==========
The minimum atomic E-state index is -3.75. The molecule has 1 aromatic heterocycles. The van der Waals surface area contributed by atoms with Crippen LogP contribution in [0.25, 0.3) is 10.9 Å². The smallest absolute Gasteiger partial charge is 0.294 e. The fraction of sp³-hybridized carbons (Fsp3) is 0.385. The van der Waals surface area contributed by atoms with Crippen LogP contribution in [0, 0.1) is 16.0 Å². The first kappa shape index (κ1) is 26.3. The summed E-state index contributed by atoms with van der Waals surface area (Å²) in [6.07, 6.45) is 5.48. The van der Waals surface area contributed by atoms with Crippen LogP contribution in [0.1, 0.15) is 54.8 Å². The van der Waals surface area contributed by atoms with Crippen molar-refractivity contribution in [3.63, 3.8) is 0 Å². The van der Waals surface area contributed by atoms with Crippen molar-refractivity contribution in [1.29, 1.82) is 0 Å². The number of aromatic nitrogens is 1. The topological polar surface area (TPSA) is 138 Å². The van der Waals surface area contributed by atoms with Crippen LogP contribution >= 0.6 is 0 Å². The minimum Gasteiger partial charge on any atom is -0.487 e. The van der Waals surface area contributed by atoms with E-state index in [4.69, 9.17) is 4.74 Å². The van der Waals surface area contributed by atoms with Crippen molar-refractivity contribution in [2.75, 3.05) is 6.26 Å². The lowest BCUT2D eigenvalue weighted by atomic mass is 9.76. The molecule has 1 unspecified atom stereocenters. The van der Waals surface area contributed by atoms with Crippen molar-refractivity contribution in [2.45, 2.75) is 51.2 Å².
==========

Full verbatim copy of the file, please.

The minimum atomic E-state index is -3.75. The molecule has 1 aromatic heterocycles. The van der Waals surface area contributed by atoms with Crippen LogP contribution in [0.25, 0.3) is 10.9 Å². The smallest absolute Gasteiger partial charge is 0.294 e. The fraction of sp³-hybridized carbons (Fsp3) is 0.385. The van der Waals surface area contributed by atoms with Crippen LogP contribution in [0, 0.1) is 16.0 Å². The first kappa shape index (κ1) is 26.3. The summed E-state index contributed by atoms with van der Waals surface area (Å²) in [6.07, 6.45) is 5.48. The van der Waals surface area contributed by atoms with Crippen LogP contribution in [0.1, 0.15) is 54.8 Å². The van der Waals surface area contributed by atoms with Crippen molar-refractivity contribution in [3.63, 3.8) is 0 Å². The van der Waals surface area contributed by atoms with Crippen molar-refractivity contribution in [1.29, 1.82) is 0 Å². The number of aromatic nitrogens is 1. The topological polar surface area (TPSA) is 138 Å². The van der Waals surface area contributed by atoms with Crippen LogP contribution >= 0.6 is 0 Å². The minimum Gasteiger partial charge on any atom is -0.487 e. The van der Waals surface area contributed by atoms with E-state index in [4.69, 9.17) is 4.74 Å². The van der Waals surface area contributed by atoms with Crippen molar-refractivity contribution in [2.75, 3.05) is 6.26 Å². The lowest BCUT2D eigenvalue weighted by atomic mass is 9.76. The molecule has 1 unspecified atom stereocenters. The van der Waals surface area contributed by atoms with Crippen molar-refractivity contribution in [2.45, 2.75) is 51.2 Å².